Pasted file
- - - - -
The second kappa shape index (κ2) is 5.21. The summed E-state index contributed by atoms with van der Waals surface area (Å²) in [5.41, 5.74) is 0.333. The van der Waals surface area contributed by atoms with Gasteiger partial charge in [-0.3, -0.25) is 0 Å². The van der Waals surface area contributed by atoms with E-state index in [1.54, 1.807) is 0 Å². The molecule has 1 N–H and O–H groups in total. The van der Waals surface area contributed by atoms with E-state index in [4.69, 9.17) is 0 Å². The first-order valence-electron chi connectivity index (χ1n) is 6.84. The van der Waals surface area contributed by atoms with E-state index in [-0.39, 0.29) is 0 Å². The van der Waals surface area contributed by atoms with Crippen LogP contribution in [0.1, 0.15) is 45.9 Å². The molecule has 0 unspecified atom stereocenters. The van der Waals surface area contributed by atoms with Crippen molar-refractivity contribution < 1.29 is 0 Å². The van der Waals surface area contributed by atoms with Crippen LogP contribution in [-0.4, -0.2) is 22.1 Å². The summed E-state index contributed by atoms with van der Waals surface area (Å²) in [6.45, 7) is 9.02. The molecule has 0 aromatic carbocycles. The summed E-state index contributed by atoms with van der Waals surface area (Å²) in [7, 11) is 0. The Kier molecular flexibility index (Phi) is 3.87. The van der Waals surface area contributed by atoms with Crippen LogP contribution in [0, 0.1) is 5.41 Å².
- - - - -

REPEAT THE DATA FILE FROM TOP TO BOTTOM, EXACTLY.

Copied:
The second kappa shape index (κ2) is 5.21. The summed E-state index contributed by atoms with van der Waals surface area (Å²) in [5.41, 5.74) is 0.333. The van der Waals surface area contributed by atoms with Gasteiger partial charge in [-0.3, -0.25) is 0 Å². The van der Waals surface area contributed by atoms with E-state index in [1.54, 1.807) is 0 Å². The molecule has 1 N–H and O–H groups in total. The van der Waals surface area contributed by atoms with E-state index in [4.69, 9.17) is 0 Å². The first-order valence-electron chi connectivity index (χ1n) is 6.84. The van der Waals surface area contributed by atoms with E-state index in [-0.39, 0.29) is 0 Å². The van der Waals surface area contributed by atoms with Crippen LogP contribution in [0.1, 0.15) is 45.9 Å². The molecule has 0 unspecified atom stereocenters. The van der Waals surface area contributed by atoms with Crippen molar-refractivity contribution < 1.29 is 0 Å². The van der Waals surface area contributed by atoms with Crippen LogP contribution in [-0.4, -0.2) is 22.1 Å². The summed E-state index contributed by atoms with van der Waals surface area (Å²) in [6.45, 7) is 9.02. The molecule has 0 aromatic carbocycles. The summed E-state index contributed by atoms with van der Waals surface area (Å²) in [7, 11) is 0. The Kier molecular flexibility index (Phi) is 3.87. The van der Waals surface area contributed by atoms with Crippen LogP contribution in [0, 0.1) is 5.41 Å².